The men’s final was really a one-sided victory for Andy Murray, though the scores didn’t look all that bad. The problem for Raonic was that he was, too often, unable to get control of the points, even with his big first serve, which missed too often and didn’t clip the corners with its usual velocity and direction. And his second serve was completely ineffective. With his wonderful two-handed backhand Andy Murray was able to hit deep returns off of it constantly. And once the rallies started from a neutral position, Milos Raonic was in big trouble. Trading with Murray on the baseline was a losing proposition for him.
This match had a completely different shape from most of Raonic’s matches. Normally, he wins most of his service games at love or 15 by bombing in a few unreturnable serves and a few where his opponent hits short and he can come to net behind heat. (Occasionally he misses a few first serves and his opponent gets into the game, but he usually serves his way out of trouble anyway.) On the other hand, he often gets into the game on his opponent’s serve and makes him work to win it. Here it was the opposite. Murray was holding easily and Raonic was doing the work on his own serve.
On the baseline, Raonic’s main problem was that Murray’s flexible and accurate two-handed backhand easily neutralized Raonic’s main strength, which is his inside-out forehand. Raonic found himself too often on the defense, and it didn’t look good for him to see him scrambling around the baseline chipping backhands. Raonic’s other problem there was that Murray was simply too mobile, deadly accurate and consistent with his groundstrokes.
As for Raonic’s net attack, it was simply not good enough today for the situations Raonic often found himself in at net. His volley is not yet secure enough to be consistently effective when an opponent of Murray’s quality forces him to hit his first volley from below the net. And this happened too often in this match. He needed to have Murray in more trouble after the serve or approach so he could get more floating or at least easier volleys. In some instances, Raonic forced himself to come to net on chipped approaches out of desperation because things were going so poorly trading groundstrokes with Murray. And he got hurt doing it.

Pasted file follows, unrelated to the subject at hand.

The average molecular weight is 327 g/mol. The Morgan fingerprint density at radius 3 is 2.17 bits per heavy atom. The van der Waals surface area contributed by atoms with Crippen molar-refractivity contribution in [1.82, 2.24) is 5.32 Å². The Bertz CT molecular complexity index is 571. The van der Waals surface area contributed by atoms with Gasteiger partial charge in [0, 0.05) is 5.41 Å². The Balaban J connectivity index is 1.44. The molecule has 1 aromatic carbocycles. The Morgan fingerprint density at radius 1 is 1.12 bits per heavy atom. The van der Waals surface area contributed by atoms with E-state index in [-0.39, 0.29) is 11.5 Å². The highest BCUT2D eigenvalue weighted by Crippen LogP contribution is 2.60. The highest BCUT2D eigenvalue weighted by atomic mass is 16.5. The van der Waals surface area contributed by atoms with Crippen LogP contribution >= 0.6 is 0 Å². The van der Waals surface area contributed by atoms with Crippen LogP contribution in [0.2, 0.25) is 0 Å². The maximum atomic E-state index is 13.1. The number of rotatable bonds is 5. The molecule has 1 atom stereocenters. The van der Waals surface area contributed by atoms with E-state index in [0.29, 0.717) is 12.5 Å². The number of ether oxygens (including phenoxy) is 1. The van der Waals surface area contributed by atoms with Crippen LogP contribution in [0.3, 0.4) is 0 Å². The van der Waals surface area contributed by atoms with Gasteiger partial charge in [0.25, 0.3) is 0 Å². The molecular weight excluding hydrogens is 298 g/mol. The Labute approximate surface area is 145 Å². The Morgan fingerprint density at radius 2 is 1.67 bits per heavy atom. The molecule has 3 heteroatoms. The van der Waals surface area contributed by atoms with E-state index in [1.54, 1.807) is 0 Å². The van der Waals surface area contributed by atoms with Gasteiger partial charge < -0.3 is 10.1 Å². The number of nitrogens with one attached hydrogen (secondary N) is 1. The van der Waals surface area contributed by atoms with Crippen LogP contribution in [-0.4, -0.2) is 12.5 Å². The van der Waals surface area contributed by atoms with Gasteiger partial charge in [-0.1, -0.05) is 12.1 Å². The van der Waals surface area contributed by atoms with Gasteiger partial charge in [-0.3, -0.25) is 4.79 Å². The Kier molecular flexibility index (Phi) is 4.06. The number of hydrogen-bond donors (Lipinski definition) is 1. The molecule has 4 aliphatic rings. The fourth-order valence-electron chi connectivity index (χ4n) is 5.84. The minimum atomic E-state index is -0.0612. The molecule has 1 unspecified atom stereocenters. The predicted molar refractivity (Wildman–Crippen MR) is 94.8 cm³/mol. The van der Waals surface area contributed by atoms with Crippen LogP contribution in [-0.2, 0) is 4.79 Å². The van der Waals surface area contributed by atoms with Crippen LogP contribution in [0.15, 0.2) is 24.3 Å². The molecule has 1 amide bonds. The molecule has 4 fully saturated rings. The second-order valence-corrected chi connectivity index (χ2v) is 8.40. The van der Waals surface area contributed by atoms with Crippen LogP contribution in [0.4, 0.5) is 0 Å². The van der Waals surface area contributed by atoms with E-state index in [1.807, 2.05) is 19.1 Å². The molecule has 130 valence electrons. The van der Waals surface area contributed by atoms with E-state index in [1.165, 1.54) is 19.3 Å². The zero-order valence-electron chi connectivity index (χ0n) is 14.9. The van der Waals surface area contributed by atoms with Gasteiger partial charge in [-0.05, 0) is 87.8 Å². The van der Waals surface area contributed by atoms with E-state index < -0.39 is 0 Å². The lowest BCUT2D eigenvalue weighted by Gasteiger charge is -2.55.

I still believe Raonic is on the right track with his volley attacks. He simply needs to improve his volley so as to take some pressure off of his serve and approach shots. And he needs to serve normally, where he clips the corners with his bomber first (and even second) serves. I like it when he uses the “heater” more often, rather than trying to mix it up so much. I’m sure in the future, with more practice at the net and more comfort in these huge situations, he will be able to do this.
One final observation: Murray’s best (by far) first serve in the ad court is the slider down the middle. He loves to use it all the time. And Raonic stood to return with one foot in the middle of the alley, leaving Murray too much room for his down-the-center serve. And Murray got free point after free point with this serve (and very few wide to the backhand) with Raonic keeping his same position and allowing it to continue. This helped Murray hold serve easily.
As a general rule when receiving serve, it pays to watch the servers and figure out which serves they like – which ones they get you with the most often. And then move over physically so that they can’t get you with their “money” serves. You force them then to try to get you with the serve they don’t like as much. And often they will miss it. Here Raonic didn’t adjust and gave away too many points because of it.
That said, the final provided some beautiful moments for the champion, Andy Murray, and one of them was watching him feel the cheers of the crowd wash over him when the match ended. I hear he is a wonderful guy off the court, so it was heartwarming to see his unbridled joy. (My son, Charlie, is on the tour producing films with Justin Gimelstob, and he tells me so.) The gigantic emotional high that he felt at this time can never be replaced off the court. It’s loss is a bit of the burden the great players face after they retire. It can be quite a downer for quite a while, and it keeps some of them from putting off retirement as long as they can. Winning some matches, even though they are not the level of the Wimbledon final, still gives them a scintilla of this high, which they find preferable to none at all.
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